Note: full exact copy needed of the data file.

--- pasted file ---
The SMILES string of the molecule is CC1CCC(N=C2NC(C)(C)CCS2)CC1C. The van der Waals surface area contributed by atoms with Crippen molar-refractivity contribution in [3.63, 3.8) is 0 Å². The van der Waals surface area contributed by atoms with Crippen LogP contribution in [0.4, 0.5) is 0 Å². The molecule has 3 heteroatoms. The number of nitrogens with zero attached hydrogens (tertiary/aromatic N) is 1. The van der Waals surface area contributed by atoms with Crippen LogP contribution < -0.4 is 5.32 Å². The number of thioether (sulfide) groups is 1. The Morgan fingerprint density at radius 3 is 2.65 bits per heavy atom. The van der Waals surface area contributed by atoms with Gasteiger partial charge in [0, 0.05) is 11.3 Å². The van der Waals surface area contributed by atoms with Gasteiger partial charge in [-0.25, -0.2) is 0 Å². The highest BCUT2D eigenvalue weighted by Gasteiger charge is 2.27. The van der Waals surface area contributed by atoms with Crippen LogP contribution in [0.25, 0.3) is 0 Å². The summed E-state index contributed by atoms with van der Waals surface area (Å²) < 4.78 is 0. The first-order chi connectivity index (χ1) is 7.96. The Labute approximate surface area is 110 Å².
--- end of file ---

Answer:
The SMILES string of the molecule is CC1CCC(N=C2NC(C)(C)CCS2)CC1C. The van der Waals surface area contributed by atoms with Crippen molar-refractivity contribution in [3.63, 3.8) is 0 Å². The van der Waals surface area contributed by atoms with Crippen LogP contribution in [0.4, 0.5) is 0 Å². The molecule has 3 heteroatoms. The number of nitrogens with zero attached hydrogens (tertiary/aromatic N) is 1. The van der Waals surface area contributed by atoms with Crippen LogP contribution < -0.4 is 5.32 Å². The number of thioether (sulfide) groups is 1. The Morgan fingerprint density at radius 3 is 2.65 bits per heavy atom. The van der Waals surface area contributed by atoms with Gasteiger partial charge in [0, 0.05) is 11.3 Å². The van der Waals surface area contributed by atoms with Gasteiger partial charge in [-0.25, -0.2) is 0 Å². The highest BCUT2D eigenvalue weighted by Gasteiger charge is 2.27. The van der Waals surface area contributed by atoms with Crippen LogP contribution in [0.25, 0.3) is 0 Å². The summed E-state index contributed by atoms with van der Waals surface area (Å²) < 4.78 is 0. The first-order chi connectivity index (χ1) is 7.96. The Labute approximate surface area is 110 Å².